planting

Garden Wrap Up

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The first frost of the season is steadily approaching which means the end of the cutting gardens at Trisha's Flowers for the year. Things are looking very different since we've already pulled out quite a bit, and harvested some flowers for drying. We wanted to give you an update of how the garden went this summer, based on a blog post (check out the post here) we did this Spring telling you about some new techniques we were going to try.

First, let's talk about woven ground cover. This was our first year using this to help with weeds and let me tell you, it was worth it! The tarp almost completely eliminates weeds, and helps hold in moisture longer. Also, we saved a lot of time and money by not mulching the areas where we used the tarp. We definitely plan on using this again next year and are so happy with the results! Here's an example of what it looked like when we first planted:

(Photo Source: Floret Farm)

Next, we also tried doing a layer of wet newspaper, with top soil on top to plant seeds directly in. This also worked really well for us. The top soil was obviously weed free to begin with, which seemed to give the little seeds a head start in the growing process. Those areas did get some weeds, but much less than normal which is always a good thing.

Now we're getting ready to plant some more tulip bulbs, a few new peonies, and some anemones! All of these will go in the ground in the next days and they get us so excited for Spring! The peonies take 3 years to really flower, so we won't be seeing anything from them next year, but we look forward to introducing anemones again! Hope you're enjoying fall and these last few warm days before winter is upon us!

Tulip Care

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On the heals of the sunny daffodils comes our other spring staple, tulips! Here in the gardens at Trisha's Flowers we're bursting with colorful tulips! We thought you might like to know some of the ins and outs of tulip care.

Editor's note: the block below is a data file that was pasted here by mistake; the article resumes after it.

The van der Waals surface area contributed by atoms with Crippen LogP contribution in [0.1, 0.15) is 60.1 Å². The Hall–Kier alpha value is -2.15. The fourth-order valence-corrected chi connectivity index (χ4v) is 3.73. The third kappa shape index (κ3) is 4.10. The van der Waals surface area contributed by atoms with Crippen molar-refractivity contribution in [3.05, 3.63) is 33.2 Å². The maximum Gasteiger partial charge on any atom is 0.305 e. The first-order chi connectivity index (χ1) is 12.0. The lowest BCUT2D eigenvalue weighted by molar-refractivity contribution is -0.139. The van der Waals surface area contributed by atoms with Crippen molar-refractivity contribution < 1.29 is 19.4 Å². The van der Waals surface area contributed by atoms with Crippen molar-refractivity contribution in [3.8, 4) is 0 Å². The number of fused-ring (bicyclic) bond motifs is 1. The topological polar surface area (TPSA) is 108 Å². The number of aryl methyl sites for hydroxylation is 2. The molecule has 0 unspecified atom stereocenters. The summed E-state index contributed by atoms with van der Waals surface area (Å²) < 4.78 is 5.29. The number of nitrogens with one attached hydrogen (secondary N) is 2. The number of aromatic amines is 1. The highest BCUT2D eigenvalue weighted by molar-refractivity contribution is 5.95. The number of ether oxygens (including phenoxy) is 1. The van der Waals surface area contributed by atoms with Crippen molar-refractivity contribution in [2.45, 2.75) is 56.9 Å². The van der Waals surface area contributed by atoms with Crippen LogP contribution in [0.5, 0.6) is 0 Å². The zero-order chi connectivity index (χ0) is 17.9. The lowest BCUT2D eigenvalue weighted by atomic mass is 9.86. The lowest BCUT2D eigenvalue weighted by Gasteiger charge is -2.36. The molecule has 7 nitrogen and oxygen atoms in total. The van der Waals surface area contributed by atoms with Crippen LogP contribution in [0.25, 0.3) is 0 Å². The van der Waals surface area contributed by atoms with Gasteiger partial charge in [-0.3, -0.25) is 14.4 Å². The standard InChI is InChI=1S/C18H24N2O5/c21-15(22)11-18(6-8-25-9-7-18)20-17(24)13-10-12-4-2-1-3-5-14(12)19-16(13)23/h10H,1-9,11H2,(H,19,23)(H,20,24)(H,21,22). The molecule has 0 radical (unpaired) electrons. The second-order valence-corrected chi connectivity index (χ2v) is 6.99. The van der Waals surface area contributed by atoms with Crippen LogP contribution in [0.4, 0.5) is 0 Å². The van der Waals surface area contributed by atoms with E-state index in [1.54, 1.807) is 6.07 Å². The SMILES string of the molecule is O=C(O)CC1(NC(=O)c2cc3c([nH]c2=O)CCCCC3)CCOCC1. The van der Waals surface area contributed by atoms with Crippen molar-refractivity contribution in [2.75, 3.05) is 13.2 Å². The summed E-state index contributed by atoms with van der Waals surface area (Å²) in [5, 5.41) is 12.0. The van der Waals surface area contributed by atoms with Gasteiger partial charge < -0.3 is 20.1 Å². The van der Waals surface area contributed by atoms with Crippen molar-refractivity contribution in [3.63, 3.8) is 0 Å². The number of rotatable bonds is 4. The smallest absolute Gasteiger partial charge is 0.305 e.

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  • Tulips grow from bulbs which should be planted in fall, around October
  • You can expect to see your first tulips popping up late April to the beginning of May (depending on variety)
  • Tulips are perennials so you won't need to plant them every year. However, after the first couple of years, (depending on variety) they tend to not come in as nicely. For example, purple tulips will revert back to the more dominant colors of red and yellow after a few years. For the best blooms, you may need to replant every couple of years.
  • Once cut, they should last about 4-5 days.
  • Tulips actually continue to grow after they've been cut. You'll notice the stems getting longer and bending towards the sun while in your vase
  • There are a wide variety of tulips to choose from. From shape, size, and color you can find a little bit of everything. Some with fringed and twisted petals, streaks, multiple blooms per head, double the petals for a nice full bloom, short, tall and of course almost every color imaginable.

So, what are you waiting for!? Bring a little bit of Spring indoors with a handful of perky tulips, or start scheming your own flower beds for this fall!